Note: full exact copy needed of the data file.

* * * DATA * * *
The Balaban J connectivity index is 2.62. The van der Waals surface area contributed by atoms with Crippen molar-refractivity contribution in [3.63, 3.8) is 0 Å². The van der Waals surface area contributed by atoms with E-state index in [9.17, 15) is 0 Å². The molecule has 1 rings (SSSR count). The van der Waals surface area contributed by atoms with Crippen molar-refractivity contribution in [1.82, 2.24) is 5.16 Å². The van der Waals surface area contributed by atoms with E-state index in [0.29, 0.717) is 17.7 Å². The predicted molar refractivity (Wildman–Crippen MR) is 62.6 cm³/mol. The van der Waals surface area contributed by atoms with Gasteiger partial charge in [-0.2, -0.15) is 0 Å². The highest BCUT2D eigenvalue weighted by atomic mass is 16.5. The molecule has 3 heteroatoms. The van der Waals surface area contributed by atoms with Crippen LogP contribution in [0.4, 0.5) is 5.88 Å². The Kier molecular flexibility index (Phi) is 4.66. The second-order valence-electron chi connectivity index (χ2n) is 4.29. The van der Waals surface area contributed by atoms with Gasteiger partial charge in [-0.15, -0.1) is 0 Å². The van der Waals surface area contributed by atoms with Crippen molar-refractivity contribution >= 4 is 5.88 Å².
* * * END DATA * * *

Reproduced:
The Balaban J connectivity index is 2.62. The van der Waals surface area contributed by atoms with Crippen molar-refractivity contribution in [3.63, 3.8) is 0 Å². The van der Waals surface area contributed by atoms with E-state index in [9.17, 15) is 0 Å². The molecule has 1 rings (SSSR count). The van der Waals surface area contributed by atoms with Crippen molar-refractivity contribution in [1.82, 2.24) is 5.16 Å². The van der Waals surface area contributed by atoms with E-state index in [0.29, 0.717) is 17.7 Å². The predicted molar refractivity (Wildman–Crippen MR) is 62.6 cm³/mol. The van der Waals surface area contributed by atoms with Gasteiger partial charge in [-0.2, -0.15) is 0 Å². The highest BCUT2D eigenvalue weighted by atomic mass is 16.5. The molecule has 3 heteroatoms. The van der Waals surface area contributed by atoms with Crippen LogP contribution in [0.4, 0.5) is 5.88 Å². The Kier molecular flexibility index (Phi) is 4.66. The second-order valence-electron chi connectivity index (χ2n) is 4.29. The van der Waals surface area contributed by atoms with Gasteiger partial charge in [-0.15, -0.1) is 0 Å². The van der Waals surface area contributed by atoms with Crippen molar-refractivity contribution >= 4 is 5.88 Å².